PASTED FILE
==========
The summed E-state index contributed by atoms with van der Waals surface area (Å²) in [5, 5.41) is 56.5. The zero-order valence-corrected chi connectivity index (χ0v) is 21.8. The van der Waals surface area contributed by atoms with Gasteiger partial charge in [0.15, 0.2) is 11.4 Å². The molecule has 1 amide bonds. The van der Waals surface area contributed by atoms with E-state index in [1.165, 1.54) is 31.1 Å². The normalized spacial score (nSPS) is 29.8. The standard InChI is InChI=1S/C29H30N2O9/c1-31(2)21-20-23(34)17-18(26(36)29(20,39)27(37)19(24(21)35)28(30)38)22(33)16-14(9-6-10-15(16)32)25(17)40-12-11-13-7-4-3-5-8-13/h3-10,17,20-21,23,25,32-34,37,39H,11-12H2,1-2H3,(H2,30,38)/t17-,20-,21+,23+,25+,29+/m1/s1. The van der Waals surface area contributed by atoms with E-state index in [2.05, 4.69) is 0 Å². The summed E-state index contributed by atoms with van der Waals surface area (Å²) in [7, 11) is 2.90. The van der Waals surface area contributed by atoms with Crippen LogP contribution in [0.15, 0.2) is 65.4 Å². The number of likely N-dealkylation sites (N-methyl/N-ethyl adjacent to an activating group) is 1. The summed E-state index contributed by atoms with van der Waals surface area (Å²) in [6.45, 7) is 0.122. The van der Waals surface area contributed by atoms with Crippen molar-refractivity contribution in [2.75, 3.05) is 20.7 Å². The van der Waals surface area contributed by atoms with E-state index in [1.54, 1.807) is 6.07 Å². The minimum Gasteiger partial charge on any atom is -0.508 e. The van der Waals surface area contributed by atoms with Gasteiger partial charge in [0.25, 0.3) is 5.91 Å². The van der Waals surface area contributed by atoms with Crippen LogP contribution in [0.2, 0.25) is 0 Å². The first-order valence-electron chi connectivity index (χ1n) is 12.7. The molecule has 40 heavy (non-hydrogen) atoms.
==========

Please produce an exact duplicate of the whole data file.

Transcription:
The summed E-state index contributed by atoms with van der Waals surface area (Å²) in [5, 5.41) is 56.5. The zero-order valence-corrected chi connectivity index (χ0v) is 21.8. The van der Waals surface area contributed by atoms with Gasteiger partial charge in [0.15, 0.2) is 11.4 Å². The molecule has 1 amide bonds. The van der Waals surface area contributed by atoms with E-state index in [1.165, 1.54) is 31.1 Å². The normalized spacial score (nSPS) is 29.8. The standard InChI is InChI=1S/C29H30N2O9/c1-31(2)21-20-23(34)17-18(26(36)29(20,39)27(37)19(24(21)35)28(30)38)22(33)16-14(9-6-10-15(16)32)25(17)40-12-11-13-7-4-3-5-8-13/h3-10,17,20-21,23,25,32-34,37,39H,11-12H2,1-2H3,(H2,30,38)/t17-,20-,21+,23+,25+,29+/m1/s1. The van der Waals surface area contributed by atoms with E-state index in [2.05, 4.69) is 0 Å². The summed E-state index contributed by atoms with van der Waals surface area (Å²) in [7, 11) is 2.90. The van der Waals surface area contributed by atoms with Crippen LogP contribution in [0.15, 0.2) is 65.4 Å². The number of likely N-dealkylation sites (N-methyl/N-ethyl adjacent to an activating group) is 1. The summed E-state index contributed by atoms with van der Waals surface area (Å²) in [6.45, 7) is 0.122. The van der Waals surface area contributed by atoms with Crippen molar-refractivity contribution in [2.75, 3.05) is 20.7 Å². The van der Waals surface area contributed by atoms with E-state index in [1.54, 1.807) is 6.07 Å². The minimum Gasteiger partial charge on any atom is -0.508 e. The van der Waals surface area contributed by atoms with Gasteiger partial charge in [0.25, 0.3) is 5.91 Å². The van der Waals surface area contributed by atoms with Crippen LogP contribution in [0.2, 0.25) is 0 Å². The first-order valence-electron chi connectivity index (χ1n) is 12.7. The molecule has 40 heavy (non-hydrogen) atoms.